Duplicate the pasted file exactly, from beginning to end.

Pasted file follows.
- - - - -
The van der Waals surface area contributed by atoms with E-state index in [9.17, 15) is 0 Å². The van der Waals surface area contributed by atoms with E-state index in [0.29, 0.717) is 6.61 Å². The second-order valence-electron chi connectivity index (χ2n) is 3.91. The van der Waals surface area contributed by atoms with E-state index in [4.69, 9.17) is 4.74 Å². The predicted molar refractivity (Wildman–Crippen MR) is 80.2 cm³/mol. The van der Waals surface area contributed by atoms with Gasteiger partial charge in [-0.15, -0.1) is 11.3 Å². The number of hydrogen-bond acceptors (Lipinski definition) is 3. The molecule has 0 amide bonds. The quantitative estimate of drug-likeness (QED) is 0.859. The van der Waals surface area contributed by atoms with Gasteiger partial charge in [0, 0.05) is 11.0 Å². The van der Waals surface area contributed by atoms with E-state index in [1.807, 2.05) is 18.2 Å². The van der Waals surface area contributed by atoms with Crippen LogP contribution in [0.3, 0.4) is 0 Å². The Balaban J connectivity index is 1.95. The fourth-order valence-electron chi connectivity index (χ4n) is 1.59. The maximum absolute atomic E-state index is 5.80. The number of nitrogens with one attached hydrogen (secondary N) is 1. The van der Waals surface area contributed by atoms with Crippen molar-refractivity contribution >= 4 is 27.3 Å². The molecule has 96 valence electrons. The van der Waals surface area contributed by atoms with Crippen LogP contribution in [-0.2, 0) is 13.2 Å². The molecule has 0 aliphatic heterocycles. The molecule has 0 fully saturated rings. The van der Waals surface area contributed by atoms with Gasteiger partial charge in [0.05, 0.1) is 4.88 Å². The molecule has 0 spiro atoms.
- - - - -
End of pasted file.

The van der Waals surface area contributed by atoms with E-state index in [9.17, 15) is 0 Å². The van der Waals surface area contributed by atoms with E-state index in [0.29, 0.717) is 6.61 Å². The second-order valence-electron chi connectivity index (χ2n) is 3.91. The van der Waals surface area contributed by atoms with E-state index in [4.69, 9.17) is 4.74 Å². The predicted molar refractivity (Wildman–Crippen MR) is 80.2 cm³/mol. The van der Waals surface area contributed by atoms with Gasteiger partial charge in [-0.15, -0.1) is 11.3 Å². The number of hydrogen-bond acceptors (Lipinski definition) is 3. The molecule has 0 amide bonds. The quantitative estimate of drug-likeness (QED) is 0.859. The van der Waals surface area contributed by atoms with Gasteiger partial charge in [0, 0.05) is 11.0 Å². The van der Waals surface area contributed by atoms with E-state index in [1.807, 2.05) is 18.2 Å². The van der Waals surface area contributed by atoms with Crippen LogP contribution in [0.3, 0.4) is 0 Å². The Balaban J connectivity index is 1.95. The fourth-order valence-electron chi connectivity index (χ4n) is 1.59. The maximum absolute atomic E-state index is 5.80. The number of nitrogens with one attached hydrogen (secondary N) is 1. The van der Waals surface area contributed by atoms with Crippen molar-refractivity contribution >= 4 is 27.3 Å². The molecule has 96 valence electrons. The van der Waals surface area contributed by atoms with Crippen LogP contribution in [-0.2, 0) is 13.2 Å². The molecule has 0 aliphatic heterocycles. The molecule has 0 fully saturated rings. The van der Waals surface area contributed by atoms with Gasteiger partial charge in [0.05, 0.1) is 4.88 Å². The molecule has 0 spiro atoms.